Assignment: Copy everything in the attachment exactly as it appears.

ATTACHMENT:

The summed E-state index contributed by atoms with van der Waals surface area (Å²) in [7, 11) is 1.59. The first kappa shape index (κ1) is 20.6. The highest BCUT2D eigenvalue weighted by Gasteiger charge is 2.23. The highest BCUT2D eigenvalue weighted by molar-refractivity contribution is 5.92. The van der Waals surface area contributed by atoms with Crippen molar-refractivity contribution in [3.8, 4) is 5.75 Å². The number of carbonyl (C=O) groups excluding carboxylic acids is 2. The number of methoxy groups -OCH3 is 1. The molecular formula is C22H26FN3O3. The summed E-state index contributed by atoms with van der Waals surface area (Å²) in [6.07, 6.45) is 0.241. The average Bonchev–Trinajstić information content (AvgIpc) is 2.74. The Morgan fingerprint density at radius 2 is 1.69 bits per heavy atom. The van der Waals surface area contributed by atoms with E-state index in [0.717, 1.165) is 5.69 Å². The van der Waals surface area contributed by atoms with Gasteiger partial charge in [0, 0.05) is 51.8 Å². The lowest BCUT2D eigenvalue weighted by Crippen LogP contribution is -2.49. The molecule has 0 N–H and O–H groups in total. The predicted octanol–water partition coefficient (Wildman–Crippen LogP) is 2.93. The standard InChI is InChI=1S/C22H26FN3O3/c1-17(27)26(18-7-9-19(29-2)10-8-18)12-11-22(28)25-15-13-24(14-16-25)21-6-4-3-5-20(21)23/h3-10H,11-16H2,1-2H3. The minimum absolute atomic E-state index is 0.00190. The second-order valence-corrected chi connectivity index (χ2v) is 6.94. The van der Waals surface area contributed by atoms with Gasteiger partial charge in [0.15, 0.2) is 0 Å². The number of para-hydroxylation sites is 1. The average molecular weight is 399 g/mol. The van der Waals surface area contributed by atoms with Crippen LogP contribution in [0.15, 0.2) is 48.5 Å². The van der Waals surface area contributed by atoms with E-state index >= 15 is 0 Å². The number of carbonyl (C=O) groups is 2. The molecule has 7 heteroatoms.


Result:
The summed E-state index contributed by atoms with van der Waals surface area (Å²) in [7, 11) is 1.59. The first kappa shape index (κ1) is 20.6. The highest BCUT2D eigenvalue weighted by Gasteiger charge is 2.23. The highest BCUT2D eigenvalue weighted by molar-refractivity contribution is 5.92. The van der Waals surface area contributed by atoms with Crippen molar-refractivity contribution in [3.8, 4) is 5.75 Å². The number of carbonyl (C=O) groups excluding carboxylic acids is 2. The number of methoxy groups -OCH3 is 1. The molecular formula is C22H26FN3O3. The summed E-state index contributed by atoms with van der Waals surface area (Å²) in [6.07, 6.45) is 0.241. The average Bonchev–Trinajstić information content (AvgIpc) is 2.74. The Morgan fingerprint density at radius 2 is 1.69 bits per heavy atom. The van der Waals surface area contributed by atoms with E-state index in [0.717, 1.165) is 5.69 Å². The van der Waals surface area contributed by atoms with Gasteiger partial charge in [0, 0.05) is 51.8 Å². The lowest BCUT2D eigenvalue weighted by Crippen LogP contribution is -2.49. The molecule has 0 N–H and O–H groups in total. The predicted octanol–water partition coefficient (Wildman–Crippen LogP) is 2.93. The standard InChI is InChI=1S/C22H26FN3O3/c1-17(27)26(18-7-9-19(29-2)10-8-18)12-11-22(28)25-15-13-24(14-16-25)21-6-4-3-5-20(21)23/h3-10H,11-16H2,1-2H3. The minimum absolute atomic E-state index is 0.00190. The second-order valence-corrected chi connectivity index (χ2v) is 6.94. The van der Waals surface area contributed by atoms with Gasteiger partial charge in [0.15, 0.2) is 0 Å². The number of para-hydroxylation sites is 1. The average molecular weight is 399 g/mol. The van der Waals surface area contributed by atoms with Crippen LogP contribution in [0.15, 0.2) is 48.5 Å². The van der Waals surface area contributed by atoms with E-state index >= 15 is 0 Å². The number of carbonyl (C=O) groups is 2. The molecule has 7 heteroatoms.